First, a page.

Russian defense committee lawmakers toured the Kennedy Space Center on Sunday as NASA groomed the shuttle Atlantis for a Thursday launch with a secret satellite that reportedly will spy on the Soviet Union. The committee chief and head of the delegation, Vlaidimir Lapygin, said he was impressed by the facilities, and when asked what he thought of Atlantis' spy satellite, he replied with a smile:
"We have no special secrets. .
. I think you are wasting your money."
The unprecedented five-hour Soviet visit here and stops at other U.S. military installations follows a similar trip to that country last August by members of the U.S. House Armed Services Committee.
Among the 23 visitors were 10 members of the Defense Committee of the Soviet National Legislature and advisers on space, disarmament and foreign affairs.
At Launch Pad 39A, workers were buttoning up the shuttle's engine compartment and making other preparations for a darkness launch early Thursday.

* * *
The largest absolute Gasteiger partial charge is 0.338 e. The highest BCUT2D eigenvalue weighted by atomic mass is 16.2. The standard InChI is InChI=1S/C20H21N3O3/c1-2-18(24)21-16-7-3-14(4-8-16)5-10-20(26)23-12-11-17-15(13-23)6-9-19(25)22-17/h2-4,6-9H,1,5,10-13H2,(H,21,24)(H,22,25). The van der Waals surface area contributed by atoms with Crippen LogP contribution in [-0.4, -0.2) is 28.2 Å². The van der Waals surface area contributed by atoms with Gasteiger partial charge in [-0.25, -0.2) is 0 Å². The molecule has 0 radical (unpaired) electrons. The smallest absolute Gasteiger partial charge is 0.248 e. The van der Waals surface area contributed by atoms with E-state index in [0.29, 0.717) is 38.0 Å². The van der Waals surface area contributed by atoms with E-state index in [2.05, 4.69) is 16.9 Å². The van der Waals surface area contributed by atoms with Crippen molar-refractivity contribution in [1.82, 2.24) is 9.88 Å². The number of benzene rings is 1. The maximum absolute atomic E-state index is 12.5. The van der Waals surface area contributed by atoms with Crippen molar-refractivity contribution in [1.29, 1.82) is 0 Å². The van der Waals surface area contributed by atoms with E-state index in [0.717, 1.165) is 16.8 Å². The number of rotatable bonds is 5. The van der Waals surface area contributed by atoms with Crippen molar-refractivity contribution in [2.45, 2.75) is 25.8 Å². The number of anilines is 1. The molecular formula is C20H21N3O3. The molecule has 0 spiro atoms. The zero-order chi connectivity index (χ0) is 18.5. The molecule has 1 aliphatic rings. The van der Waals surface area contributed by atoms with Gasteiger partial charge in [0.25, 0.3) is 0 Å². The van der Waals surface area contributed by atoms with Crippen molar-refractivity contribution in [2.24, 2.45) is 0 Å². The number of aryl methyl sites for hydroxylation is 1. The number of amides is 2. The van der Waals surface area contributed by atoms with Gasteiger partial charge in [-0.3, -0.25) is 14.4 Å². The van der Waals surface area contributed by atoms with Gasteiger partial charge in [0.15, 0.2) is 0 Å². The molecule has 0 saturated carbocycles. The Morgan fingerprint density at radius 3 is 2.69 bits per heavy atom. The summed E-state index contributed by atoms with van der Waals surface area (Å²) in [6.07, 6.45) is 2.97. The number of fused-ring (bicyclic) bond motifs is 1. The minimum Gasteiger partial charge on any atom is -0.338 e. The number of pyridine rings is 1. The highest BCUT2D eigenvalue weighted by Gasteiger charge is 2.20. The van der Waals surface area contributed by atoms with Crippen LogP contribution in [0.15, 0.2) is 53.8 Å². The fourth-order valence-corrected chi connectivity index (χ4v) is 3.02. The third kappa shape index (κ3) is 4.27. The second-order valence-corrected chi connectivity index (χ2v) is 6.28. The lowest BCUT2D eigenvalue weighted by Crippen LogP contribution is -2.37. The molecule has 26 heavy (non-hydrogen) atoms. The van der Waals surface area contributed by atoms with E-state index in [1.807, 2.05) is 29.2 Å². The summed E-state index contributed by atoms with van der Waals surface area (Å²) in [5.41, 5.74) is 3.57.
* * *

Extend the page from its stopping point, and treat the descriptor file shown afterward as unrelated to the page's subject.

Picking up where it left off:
The countdown was to start Sunday night.
Because Atlantis' payload is classified, the Pentagon and NASA will not announce the precise launch time until nine minutes before liftoff to make it harder for Soviet satellites and a reconnaissance ship sitting offshore to track the spaceship.
Sources close to the project said Atlantis and its crew of five military officers are to take off at 1 a.m. on the mission that is expected to last four days. The sources said the shuttle's payload is a 37,300-pound satellite that will snap reconnaissance photos and eavesdrop on military and diplomatic communications.
They said the satellite's orbit will cover most of the Soviet Union, including northern areas not previously overflown by shuttle-launched spy satellites. The Soviets have heavy concentrations of naval ships and submarines and several missile bases there.
The satellite will help monitor Soviet compliance with arms control agreements.